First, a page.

A horse portrait in pencil I completed earlier this year. This one is called 'Tally Ho Lily'
A pencil portrait of a horse I completed earlier this year, drawn as a matching pair with Tally Ho Lily.
This one is called Moscow Monday.
A pencil sketch of a Scottish bothy. The style is a mix between the looser quick-sketch style and the more detailed full pencil drawings.
Watercolour paint works just as well even when the colours are mostly black and white as in this portrait of a young cat here.
I often get asked the question; do you draw from life too or just from photos?
Or, people assume that because I can draw life-like portraits from photos that it is an easy step to just draw from life.
The question of whether you can tell the difference between a portrait drawn from life or a photo is an interesting one, but I'm not sure myself if it matters at all. As long as the finished portrait fits its purpose and the client is happy then it is a good portrait. What makes the difference between a good portrait and a great portrait is just as difficult to answer.
Photos are a great tool for the modern portrait painter, especially in the digital age when we can send photos easily and quickly by email. They make my job easier because I can accept portrait commissions from anywhere in the world, draw the portrait, send the client a proof image by email, and if they are happy with the portrait send them the original by post. It is often just not practical to draw from life for commercial portraits, unless you are able to charge such high prices that clients are happy to travel to your studio and sit while you paint or draw. When a client orders a portrait, they quite rightly want a good result, at a fair price and delivered within a reasonable time scale.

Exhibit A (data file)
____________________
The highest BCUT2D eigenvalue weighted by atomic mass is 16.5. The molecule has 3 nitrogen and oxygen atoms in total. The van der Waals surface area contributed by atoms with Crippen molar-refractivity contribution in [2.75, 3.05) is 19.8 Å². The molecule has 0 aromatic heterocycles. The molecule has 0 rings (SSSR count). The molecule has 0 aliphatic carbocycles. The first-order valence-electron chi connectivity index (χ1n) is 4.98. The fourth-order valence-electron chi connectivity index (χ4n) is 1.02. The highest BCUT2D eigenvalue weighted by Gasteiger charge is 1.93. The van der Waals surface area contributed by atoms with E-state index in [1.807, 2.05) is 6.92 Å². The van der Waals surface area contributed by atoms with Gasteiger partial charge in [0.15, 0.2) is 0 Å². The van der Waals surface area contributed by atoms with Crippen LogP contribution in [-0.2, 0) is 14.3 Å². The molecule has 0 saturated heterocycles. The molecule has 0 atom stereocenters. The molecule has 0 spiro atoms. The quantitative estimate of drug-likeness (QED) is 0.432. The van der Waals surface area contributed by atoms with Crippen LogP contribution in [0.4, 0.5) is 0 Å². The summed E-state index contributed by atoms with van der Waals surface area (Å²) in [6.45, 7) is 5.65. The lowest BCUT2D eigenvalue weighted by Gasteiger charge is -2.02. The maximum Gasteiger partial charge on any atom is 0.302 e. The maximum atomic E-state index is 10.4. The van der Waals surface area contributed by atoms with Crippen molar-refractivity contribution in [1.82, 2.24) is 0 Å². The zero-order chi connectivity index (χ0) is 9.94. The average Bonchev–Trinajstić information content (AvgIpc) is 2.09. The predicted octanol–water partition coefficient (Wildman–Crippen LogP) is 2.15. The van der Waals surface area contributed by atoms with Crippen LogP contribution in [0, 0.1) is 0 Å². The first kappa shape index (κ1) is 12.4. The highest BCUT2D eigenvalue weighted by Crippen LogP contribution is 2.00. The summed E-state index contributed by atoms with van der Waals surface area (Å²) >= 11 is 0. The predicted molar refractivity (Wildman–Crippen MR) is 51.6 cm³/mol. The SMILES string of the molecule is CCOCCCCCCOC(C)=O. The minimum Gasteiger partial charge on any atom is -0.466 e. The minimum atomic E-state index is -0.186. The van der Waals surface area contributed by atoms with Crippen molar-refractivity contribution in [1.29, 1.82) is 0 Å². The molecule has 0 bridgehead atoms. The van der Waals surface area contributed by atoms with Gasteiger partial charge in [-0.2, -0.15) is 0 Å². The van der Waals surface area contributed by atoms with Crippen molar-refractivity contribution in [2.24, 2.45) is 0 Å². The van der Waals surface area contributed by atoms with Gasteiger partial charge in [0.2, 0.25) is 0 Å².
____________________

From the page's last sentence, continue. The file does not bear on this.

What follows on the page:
Some will say that the discerning eye can tell the difference between a portrait from life or a portrait from a photo. Drawing from life is more challenging because you have to capture the features 'on the move' because the subject cannot physically stay perfectly still for the duration of the portrait. Drawing from life does have the advantage that you actually meet and experience the character of the person sitting on front of you while you chat to your subject while you draw. The downside of this is that by its very nature, sitting still and posing for a portrait can become quite boring and this boredom can then transfer into the facial expression of your subject (if the conversation runs dry), and then this boredom can become part of the portrait! Having a background in drawing from life makes drawing from photos much easier because you build up a knowledge of human anatomy. Da Vinci for example was said to have often drawn from his imagination because he had a great knowledge of the human form.
The advantage of taking a photo is that it captures the moment, which can be a moment of joy, sadness, or other aspect of human character that makes us all different. The skill of the artist in trying to then transfer this moment in time into a portrait painting or drawing is what makes the difference between a good portrait or a great portrait. Most of my pencil portraits take many hours work, often spread over several days in an attempt to understand the character of the subject I am drawing from the photos I have in front of me. Having several photos is an advantage because it helps give me an impression of how the person moves.
Getting that 'something special' into each portrait, whether from life or photo is what really counts for achieving a great portrait. Working from life requires a different artistic skill than when working from photos, but neither is less or more skilful than the other. When I work from photos, I often have to let a portrait stand for a day or so at the point when it is almost finished. Coming back to a portrait with fresh eyes is often the best way to being able to see what is required to put the final finishing touches to make the portrait complete.